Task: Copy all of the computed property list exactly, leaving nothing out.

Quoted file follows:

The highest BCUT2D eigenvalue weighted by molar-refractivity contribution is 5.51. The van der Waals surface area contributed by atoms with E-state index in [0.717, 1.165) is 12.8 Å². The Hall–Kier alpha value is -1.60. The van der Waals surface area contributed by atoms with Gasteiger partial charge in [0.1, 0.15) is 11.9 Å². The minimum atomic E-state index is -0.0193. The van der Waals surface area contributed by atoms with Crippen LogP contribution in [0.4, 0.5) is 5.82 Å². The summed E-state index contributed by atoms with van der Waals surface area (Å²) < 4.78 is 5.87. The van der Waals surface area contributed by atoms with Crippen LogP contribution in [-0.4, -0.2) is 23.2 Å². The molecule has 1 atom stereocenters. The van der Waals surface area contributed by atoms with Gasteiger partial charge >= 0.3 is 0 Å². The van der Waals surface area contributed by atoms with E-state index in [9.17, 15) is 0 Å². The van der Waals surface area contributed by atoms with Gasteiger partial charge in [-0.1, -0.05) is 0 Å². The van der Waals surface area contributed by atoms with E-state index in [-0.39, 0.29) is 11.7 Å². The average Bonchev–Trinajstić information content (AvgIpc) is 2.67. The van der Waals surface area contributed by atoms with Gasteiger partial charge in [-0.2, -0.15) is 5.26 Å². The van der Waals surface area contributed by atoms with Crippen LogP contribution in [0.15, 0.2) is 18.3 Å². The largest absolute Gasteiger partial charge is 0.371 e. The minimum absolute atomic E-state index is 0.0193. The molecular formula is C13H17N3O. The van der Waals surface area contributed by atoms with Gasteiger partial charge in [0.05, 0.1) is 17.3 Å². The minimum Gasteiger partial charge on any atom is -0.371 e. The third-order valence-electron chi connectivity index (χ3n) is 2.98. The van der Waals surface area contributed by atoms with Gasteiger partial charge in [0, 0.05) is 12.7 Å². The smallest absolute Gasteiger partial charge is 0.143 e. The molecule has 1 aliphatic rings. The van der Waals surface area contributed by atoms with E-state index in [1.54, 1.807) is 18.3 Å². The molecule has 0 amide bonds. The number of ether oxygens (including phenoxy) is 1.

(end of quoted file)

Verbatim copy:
The highest BCUT2D eigenvalue weighted by molar-refractivity contribution is 5.51. The van der Waals surface area contributed by atoms with E-state index in [0.717, 1.165) is 12.8 Å². The Hall–Kier alpha value is -1.60. The van der Waals surface area contributed by atoms with Gasteiger partial charge in [0.1, 0.15) is 11.9 Å². The minimum atomic E-state index is -0.0193. The van der Waals surface area contributed by atoms with Crippen LogP contribution in [0.4, 0.5) is 5.82 Å². The summed E-state index contributed by atoms with van der Waals surface area (Å²) < 4.78 is 5.87. The van der Waals surface area contributed by atoms with Crippen LogP contribution in [-0.4, -0.2) is 23.2 Å². The molecule has 1 atom stereocenters. The van der Waals surface area contributed by atoms with Gasteiger partial charge >= 0.3 is 0 Å². The van der Waals surface area contributed by atoms with E-state index in [9.17, 15) is 0 Å². The van der Waals surface area contributed by atoms with Gasteiger partial charge in [-0.1, -0.05) is 0 Å². The van der Waals surface area contributed by atoms with E-state index in [-0.39, 0.29) is 11.7 Å². The average Bonchev–Trinajstić information content (AvgIpc) is 2.67. The van der Waals surface area contributed by atoms with Gasteiger partial charge in [-0.2, -0.15) is 5.26 Å². The van der Waals surface area contributed by atoms with Crippen LogP contribution in [0.15, 0.2) is 18.3 Å². The largest absolute Gasteiger partial charge is 0.371 e. The minimum absolute atomic E-state index is 0.0193. The molecular formula is C13H17N3O. The van der Waals surface area contributed by atoms with Gasteiger partial charge in [0.05, 0.1) is 17.3 Å². The minimum Gasteiger partial charge on any atom is -0.371 e. The third-order valence-electron chi connectivity index (χ3n) is 2.98. The van der Waals surface area contributed by atoms with Gasteiger partial charge in [0, 0.05) is 12.7 Å². The smallest absolute Gasteiger partial charge is 0.143 e. The molecule has 1 aliphatic rings. The van der Waals surface area contributed by atoms with E-state index in [1.54, 1.807) is 18.3 Å². The molecule has 0 amide bonds. The number of ether oxygens (including phenoxy) is 1.